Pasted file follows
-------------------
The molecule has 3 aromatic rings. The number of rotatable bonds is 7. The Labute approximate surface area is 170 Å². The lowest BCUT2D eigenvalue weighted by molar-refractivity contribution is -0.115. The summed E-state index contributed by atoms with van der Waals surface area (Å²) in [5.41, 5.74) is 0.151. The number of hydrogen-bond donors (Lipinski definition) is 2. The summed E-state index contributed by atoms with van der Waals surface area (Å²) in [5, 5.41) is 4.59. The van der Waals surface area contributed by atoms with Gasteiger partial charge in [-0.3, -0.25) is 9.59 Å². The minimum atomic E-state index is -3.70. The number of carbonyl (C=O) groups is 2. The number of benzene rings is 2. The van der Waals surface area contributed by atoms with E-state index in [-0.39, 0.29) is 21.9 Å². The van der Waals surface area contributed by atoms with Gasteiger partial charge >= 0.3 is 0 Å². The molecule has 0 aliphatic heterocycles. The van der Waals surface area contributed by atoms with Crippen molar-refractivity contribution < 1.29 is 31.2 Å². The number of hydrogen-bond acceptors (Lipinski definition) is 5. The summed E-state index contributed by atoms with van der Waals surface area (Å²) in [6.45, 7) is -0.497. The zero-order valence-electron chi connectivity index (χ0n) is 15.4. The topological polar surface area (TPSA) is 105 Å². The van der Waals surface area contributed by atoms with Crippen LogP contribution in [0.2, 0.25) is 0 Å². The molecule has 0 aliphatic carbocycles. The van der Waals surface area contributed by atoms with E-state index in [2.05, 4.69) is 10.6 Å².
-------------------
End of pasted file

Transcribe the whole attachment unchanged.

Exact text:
The molecule has 3 aromatic rings. The number of rotatable bonds is 7. The Labute approximate surface area is 170 Å². The lowest BCUT2D eigenvalue weighted by molar-refractivity contribution is -0.115. The summed E-state index contributed by atoms with van der Waals surface area (Å²) in [5.41, 5.74) is 0.151. The number of hydrogen-bond donors (Lipinski definition) is 2. The summed E-state index contributed by atoms with van der Waals surface area (Å²) in [5, 5.41) is 4.59. The van der Waals surface area contributed by atoms with Gasteiger partial charge in [-0.3, -0.25) is 9.59 Å². The minimum atomic E-state index is -3.70. The number of carbonyl (C=O) groups is 2. The number of benzene rings is 2. The van der Waals surface area contributed by atoms with E-state index in [-0.39, 0.29) is 21.9 Å². The van der Waals surface area contributed by atoms with Gasteiger partial charge >= 0.3 is 0 Å². The molecule has 0 aliphatic heterocycles. The van der Waals surface area contributed by atoms with Crippen molar-refractivity contribution < 1.29 is 31.2 Å². The number of hydrogen-bond acceptors (Lipinski definition) is 5. The summed E-state index contributed by atoms with van der Waals surface area (Å²) in [6.45, 7) is -0.497. The zero-order valence-electron chi connectivity index (χ0n) is 15.4. The topological polar surface area (TPSA) is 105 Å². The van der Waals surface area contributed by atoms with Crippen LogP contribution in [0.2, 0.25) is 0 Å². The molecule has 0 aliphatic carbocycles. The van der Waals surface area contributed by atoms with E-state index in [2.05, 4.69) is 10.6 Å².